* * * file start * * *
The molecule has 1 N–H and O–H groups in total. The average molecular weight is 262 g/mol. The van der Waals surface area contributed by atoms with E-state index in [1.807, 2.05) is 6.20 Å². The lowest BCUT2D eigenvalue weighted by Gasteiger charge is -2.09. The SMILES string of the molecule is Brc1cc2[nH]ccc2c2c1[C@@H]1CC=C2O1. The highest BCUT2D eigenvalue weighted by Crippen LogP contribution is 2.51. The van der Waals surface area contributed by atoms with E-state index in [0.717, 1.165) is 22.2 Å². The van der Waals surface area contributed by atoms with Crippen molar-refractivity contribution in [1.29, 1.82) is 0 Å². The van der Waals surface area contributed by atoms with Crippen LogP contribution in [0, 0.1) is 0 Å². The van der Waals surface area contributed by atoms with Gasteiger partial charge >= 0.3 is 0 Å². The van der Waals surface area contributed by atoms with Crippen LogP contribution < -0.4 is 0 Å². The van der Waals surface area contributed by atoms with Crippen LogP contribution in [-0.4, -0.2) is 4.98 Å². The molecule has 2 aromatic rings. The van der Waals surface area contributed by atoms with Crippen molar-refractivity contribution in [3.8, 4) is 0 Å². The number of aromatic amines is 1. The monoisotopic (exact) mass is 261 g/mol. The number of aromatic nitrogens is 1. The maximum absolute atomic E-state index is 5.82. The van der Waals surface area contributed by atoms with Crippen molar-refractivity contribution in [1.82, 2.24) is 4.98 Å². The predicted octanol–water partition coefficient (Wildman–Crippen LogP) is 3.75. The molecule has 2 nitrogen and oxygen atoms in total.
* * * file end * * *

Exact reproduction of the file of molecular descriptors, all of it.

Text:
The molecule has 1 N–H and O–H groups in total. The average molecular weight is 262 g/mol. The van der Waals surface area contributed by atoms with E-state index in [1.807, 2.05) is 6.20 Å². The lowest BCUT2D eigenvalue weighted by Gasteiger charge is -2.09. The SMILES string of the molecule is Brc1cc2[nH]ccc2c2c1[C@@H]1CC=C2O1. The highest BCUT2D eigenvalue weighted by Crippen LogP contribution is 2.51. The van der Waals surface area contributed by atoms with E-state index in [0.717, 1.165) is 22.2 Å². The van der Waals surface area contributed by atoms with Crippen molar-refractivity contribution in [1.29, 1.82) is 0 Å². The van der Waals surface area contributed by atoms with Crippen LogP contribution in [0, 0.1) is 0 Å². The van der Waals surface area contributed by atoms with Gasteiger partial charge >= 0.3 is 0 Å². The van der Waals surface area contributed by atoms with Crippen LogP contribution < -0.4 is 0 Å². The van der Waals surface area contributed by atoms with Crippen LogP contribution in [-0.4, -0.2) is 4.98 Å². The molecule has 2 aromatic rings. The van der Waals surface area contributed by atoms with Crippen molar-refractivity contribution in [3.8, 4) is 0 Å². The number of aromatic amines is 1. The monoisotopic (exact) mass is 261 g/mol. The number of aromatic nitrogens is 1. The maximum absolute atomic E-state index is 5.82. The van der Waals surface area contributed by atoms with Crippen molar-refractivity contribution in [1.82, 2.24) is 4.98 Å². The predicted octanol–water partition coefficient (Wildman–Crippen LogP) is 3.75. The molecule has 2 nitrogen and oxygen atoms in total.